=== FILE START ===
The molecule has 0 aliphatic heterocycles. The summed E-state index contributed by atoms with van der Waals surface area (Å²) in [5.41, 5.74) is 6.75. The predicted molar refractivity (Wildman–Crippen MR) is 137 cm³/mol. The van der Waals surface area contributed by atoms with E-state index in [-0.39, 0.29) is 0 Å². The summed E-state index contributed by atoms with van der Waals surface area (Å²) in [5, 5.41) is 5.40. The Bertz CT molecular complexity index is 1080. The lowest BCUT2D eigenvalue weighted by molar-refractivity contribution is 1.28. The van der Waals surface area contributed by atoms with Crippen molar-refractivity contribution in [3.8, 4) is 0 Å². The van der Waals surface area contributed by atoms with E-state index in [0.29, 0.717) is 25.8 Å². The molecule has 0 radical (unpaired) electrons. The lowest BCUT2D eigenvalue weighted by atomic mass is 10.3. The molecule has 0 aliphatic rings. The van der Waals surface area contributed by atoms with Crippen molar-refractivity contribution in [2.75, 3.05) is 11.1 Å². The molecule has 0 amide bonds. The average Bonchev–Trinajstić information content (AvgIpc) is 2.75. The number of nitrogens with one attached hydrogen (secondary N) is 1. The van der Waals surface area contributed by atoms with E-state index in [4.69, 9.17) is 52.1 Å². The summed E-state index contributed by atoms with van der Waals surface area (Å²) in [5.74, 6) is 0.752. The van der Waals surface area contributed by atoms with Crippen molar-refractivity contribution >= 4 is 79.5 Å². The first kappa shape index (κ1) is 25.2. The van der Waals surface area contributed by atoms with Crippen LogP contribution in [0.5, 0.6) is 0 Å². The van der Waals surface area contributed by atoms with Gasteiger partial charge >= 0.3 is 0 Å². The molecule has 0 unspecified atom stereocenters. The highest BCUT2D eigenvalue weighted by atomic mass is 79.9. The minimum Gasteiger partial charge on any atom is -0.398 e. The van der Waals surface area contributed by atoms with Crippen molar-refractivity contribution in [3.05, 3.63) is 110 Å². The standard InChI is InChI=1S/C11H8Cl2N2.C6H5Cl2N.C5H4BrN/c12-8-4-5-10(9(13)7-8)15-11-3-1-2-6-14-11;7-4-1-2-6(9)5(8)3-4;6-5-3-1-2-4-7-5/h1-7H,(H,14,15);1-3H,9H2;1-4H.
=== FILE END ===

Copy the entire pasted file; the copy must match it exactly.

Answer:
The molecule has 0 aliphatic heterocycles. The summed E-state index contributed by atoms with van der Waals surface area (Å²) in [5.41, 5.74) is 6.75. The predicted molar refractivity (Wildman–Crippen MR) is 137 cm³/mol. The van der Waals surface area contributed by atoms with E-state index in [-0.39, 0.29) is 0 Å². The summed E-state index contributed by atoms with van der Waals surface area (Å²) in [5, 5.41) is 5.40. The Bertz CT molecular complexity index is 1080. The lowest BCUT2D eigenvalue weighted by molar-refractivity contribution is 1.28. The van der Waals surface area contributed by atoms with Crippen molar-refractivity contribution in [3.8, 4) is 0 Å². The van der Waals surface area contributed by atoms with E-state index in [0.29, 0.717) is 25.8 Å². The molecule has 0 radical (unpaired) electrons. The lowest BCUT2D eigenvalue weighted by atomic mass is 10.3. The molecule has 0 aliphatic rings. The van der Waals surface area contributed by atoms with Crippen molar-refractivity contribution in [2.75, 3.05) is 11.1 Å². The molecule has 0 amide bonds. The average Bonchev–Trinajstić information content (AvgIpc) is 2.75. The number of nitrogens with one attached hydrogen (secondary N) is 1. The van der Waals surface area contributed by atoms with E-state index in [4.69, 9.17) is 52.1 Å². The summed E-state index contributed by atoms with van der Waals surface area (Å²) in [5.74, 6) is 0.752. The van der Waals surface area contributed by atoms with Crippen molar-refractivity contribution >= 4 is 79.5 Å². The first kappa shape index (κ1) is 25.2. The van der Waals surface area contributed by atoms with Crippen LogP contribution in [0.5, 0.6) is 0 Å². The van der Waals surface area contributed by atoms with Gasteiger partial charge >= 0.3 is 0 Å². The molecule has 0 unspecified atom stereocenters. The highest BCUT2D eigenvalue weighted by atomic mass is 79.9. The minimum Gasteiger partial charge on any atom is -0.398 e. The van der Waals surface area contributed by atoms with Crippen molar-refractivity contribution in [3.05, 3.63) is 110 Å². The standard InChI is InChI=1S/C11H8Cl2N2.C6H5Cl2N.C5H4BrN/c12-8-4-5-10(9(13)7-8)15-11-3-1-2-6-14-11;7-4-1-2-6(9)5(8)3-4;6-5-3-1-2-4-7-5/h1-7H,(H,14,15);1-3H,9H2;1-4H.